Choosing the right sleeping bag for your needs is essential for comfort and in some cases, survival. Before purchasing a sleeping bag, keep in mind when and where you are most likely to use it. Will it be used for mild nights in the backyard or for sub-zero temperatures on a remote mountaintop? When you know what purpose your sleeping bag will be used for, there are several important factors that will help you compare among bags and choose the right one for your needs.
Most sleeping bags have temperature ratings that give a general idea of how well they insulate. This is a useful point of comparison, but the ratings do assume that you will use a ground pad. Temperature ratings include winter, three-season, and summer bags. Colder-rated sleeping bags are often good choices, because you can always unzip them if the weather is warmer than expected. If you have a three-season sleeping bag that you wish to use in cold weather, consider fitting an overbag around your sleeping bag for greater warmth. A sleeping bag liner can also add some warmth and protect your bag’s interior surfaces from wear and tear.
Loft and fill type are other important points of comparison. Loft refers to the thickness of a sleeping bag; it is an important factor when considering warmth. The fill used in sleeping bags has many qualities to be considered, including weight, compactness, durability, and warmth when wet. Common fill types include goose down, Hyperloft, PrimaLoft, and Hyperloft Lite. Goose down, the sleeping bag fill standard, is lightweight and an efficient insulator. It compresses well and lofts quickly when shaken. It can, however, lose insulation value if it gets wet, and it also dries slowly. Synthetic fills don’t lose insulating value if they get wet, and they dry quickly. Sleeping bags with synthetic fill are usually cheaper than down-filled bags, but they tend to be heavier and larger than down-filled bags.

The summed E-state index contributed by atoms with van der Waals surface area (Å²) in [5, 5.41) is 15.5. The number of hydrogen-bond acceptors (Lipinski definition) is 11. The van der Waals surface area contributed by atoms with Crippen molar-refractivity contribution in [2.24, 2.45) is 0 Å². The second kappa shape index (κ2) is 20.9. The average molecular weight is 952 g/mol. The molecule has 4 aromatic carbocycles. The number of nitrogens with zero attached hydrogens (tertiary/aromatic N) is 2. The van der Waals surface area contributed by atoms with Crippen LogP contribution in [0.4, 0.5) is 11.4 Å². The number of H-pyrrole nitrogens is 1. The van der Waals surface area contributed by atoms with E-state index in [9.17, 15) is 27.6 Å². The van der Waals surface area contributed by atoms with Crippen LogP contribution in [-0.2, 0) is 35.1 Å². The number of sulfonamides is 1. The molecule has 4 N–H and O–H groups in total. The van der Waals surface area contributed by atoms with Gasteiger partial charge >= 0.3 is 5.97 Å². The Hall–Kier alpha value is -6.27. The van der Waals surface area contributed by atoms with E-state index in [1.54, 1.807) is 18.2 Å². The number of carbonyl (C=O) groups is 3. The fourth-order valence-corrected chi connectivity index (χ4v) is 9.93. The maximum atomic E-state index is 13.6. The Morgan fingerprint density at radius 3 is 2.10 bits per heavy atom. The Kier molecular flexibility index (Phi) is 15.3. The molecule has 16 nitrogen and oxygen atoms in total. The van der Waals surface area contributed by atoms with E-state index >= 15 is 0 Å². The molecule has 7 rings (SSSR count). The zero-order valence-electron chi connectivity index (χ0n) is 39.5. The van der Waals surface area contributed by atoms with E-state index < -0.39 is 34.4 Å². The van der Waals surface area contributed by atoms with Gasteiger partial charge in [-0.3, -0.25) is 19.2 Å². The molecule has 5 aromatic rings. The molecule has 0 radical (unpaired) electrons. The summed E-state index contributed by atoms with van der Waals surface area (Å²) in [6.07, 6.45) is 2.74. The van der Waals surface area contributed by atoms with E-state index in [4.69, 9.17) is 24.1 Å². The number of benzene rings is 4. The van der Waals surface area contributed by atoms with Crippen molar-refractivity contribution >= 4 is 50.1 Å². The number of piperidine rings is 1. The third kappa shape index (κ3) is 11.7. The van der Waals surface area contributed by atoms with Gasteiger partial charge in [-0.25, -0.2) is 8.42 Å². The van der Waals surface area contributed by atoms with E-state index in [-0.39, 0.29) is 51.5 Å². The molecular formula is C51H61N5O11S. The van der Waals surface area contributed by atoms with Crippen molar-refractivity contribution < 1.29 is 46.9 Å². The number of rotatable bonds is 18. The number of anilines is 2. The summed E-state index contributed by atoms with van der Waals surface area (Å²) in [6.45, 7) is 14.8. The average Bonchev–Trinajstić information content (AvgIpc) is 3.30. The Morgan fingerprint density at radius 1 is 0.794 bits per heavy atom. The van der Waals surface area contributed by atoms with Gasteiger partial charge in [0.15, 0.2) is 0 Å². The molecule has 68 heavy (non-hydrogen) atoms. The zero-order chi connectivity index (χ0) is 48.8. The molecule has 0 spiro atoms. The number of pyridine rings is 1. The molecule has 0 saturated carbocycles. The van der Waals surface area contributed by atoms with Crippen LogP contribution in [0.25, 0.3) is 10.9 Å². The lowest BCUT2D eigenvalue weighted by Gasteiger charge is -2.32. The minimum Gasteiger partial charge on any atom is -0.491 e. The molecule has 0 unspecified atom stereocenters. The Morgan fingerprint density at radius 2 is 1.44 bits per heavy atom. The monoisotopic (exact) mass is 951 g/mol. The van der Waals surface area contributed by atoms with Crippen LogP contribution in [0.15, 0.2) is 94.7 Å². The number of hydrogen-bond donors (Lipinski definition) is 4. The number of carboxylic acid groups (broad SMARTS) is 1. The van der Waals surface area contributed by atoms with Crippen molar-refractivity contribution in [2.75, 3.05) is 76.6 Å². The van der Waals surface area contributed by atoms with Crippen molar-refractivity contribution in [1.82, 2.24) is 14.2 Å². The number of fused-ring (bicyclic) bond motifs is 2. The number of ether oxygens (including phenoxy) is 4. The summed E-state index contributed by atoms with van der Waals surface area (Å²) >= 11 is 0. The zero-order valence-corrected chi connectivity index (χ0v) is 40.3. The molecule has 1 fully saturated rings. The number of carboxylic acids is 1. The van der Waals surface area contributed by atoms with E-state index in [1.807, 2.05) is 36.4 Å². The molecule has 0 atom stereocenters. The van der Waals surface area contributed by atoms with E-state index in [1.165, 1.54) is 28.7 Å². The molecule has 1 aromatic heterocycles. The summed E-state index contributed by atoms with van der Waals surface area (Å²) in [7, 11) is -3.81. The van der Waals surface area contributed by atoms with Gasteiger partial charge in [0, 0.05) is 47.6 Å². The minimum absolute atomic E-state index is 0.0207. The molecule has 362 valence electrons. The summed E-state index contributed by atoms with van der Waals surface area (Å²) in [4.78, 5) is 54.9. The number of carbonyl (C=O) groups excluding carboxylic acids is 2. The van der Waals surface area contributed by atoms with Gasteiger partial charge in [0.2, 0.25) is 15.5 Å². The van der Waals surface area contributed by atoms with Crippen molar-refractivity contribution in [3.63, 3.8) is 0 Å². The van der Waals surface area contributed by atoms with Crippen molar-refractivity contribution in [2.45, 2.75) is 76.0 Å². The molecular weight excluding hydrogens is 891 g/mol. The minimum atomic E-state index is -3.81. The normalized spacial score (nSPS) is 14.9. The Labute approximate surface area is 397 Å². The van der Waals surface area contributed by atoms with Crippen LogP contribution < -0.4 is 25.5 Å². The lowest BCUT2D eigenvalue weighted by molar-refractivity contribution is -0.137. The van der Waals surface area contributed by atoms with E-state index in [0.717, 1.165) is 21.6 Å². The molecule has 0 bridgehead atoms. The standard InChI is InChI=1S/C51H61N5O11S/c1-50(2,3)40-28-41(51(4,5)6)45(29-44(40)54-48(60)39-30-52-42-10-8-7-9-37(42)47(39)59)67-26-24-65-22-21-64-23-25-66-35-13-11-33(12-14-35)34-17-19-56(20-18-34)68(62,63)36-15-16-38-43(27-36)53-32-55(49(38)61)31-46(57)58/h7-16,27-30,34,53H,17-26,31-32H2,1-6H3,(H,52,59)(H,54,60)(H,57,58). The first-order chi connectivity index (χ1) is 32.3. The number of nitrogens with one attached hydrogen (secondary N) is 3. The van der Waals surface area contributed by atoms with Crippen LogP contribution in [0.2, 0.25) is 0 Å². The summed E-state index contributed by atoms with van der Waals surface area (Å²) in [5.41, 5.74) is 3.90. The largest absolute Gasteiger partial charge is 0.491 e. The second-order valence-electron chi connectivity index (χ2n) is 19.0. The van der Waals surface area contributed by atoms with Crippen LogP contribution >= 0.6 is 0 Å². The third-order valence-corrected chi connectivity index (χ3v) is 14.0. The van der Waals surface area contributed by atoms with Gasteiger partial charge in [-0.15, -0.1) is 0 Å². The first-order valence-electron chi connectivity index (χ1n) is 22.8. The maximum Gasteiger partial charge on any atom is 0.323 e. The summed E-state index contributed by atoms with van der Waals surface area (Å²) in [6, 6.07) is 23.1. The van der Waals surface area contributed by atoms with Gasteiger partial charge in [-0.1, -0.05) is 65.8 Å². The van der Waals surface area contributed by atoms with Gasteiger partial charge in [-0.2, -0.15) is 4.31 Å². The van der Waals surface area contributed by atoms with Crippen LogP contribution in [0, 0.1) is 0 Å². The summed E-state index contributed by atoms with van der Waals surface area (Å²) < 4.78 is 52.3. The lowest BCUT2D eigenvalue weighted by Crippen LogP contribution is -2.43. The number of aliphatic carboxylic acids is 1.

Shape is also an important consideration when choosing a sleeping bag, and there are several specific shapes to choose from. A mummy bag narrows at the feet, flares at the shoulders, and tapers to a hood. It is designed to reduce weight and maximize heat retention with its close, narrow fit, but mummy bags can feel somewhat confining. A barrel bag is a bit bulkier than a mummy bag. It is slightly tapered and has an oval foot section. A rectangular bag is most practical for warm weather. It is the roomiest type of sleeping bag, and two rectangular bags can easily be zipped together to form a larger bag. While a rectangular sleeping bag is the least expensive choice, it may not be the most practical for a hiker, because it is bulky and does not provide much insulation. Choose an extra-long sleeping bag if you are over six feet tall. And, if you are a woman, you might want a bag that is designed for women. These bags are shorter, with a wider hip area and narrower shoulder size.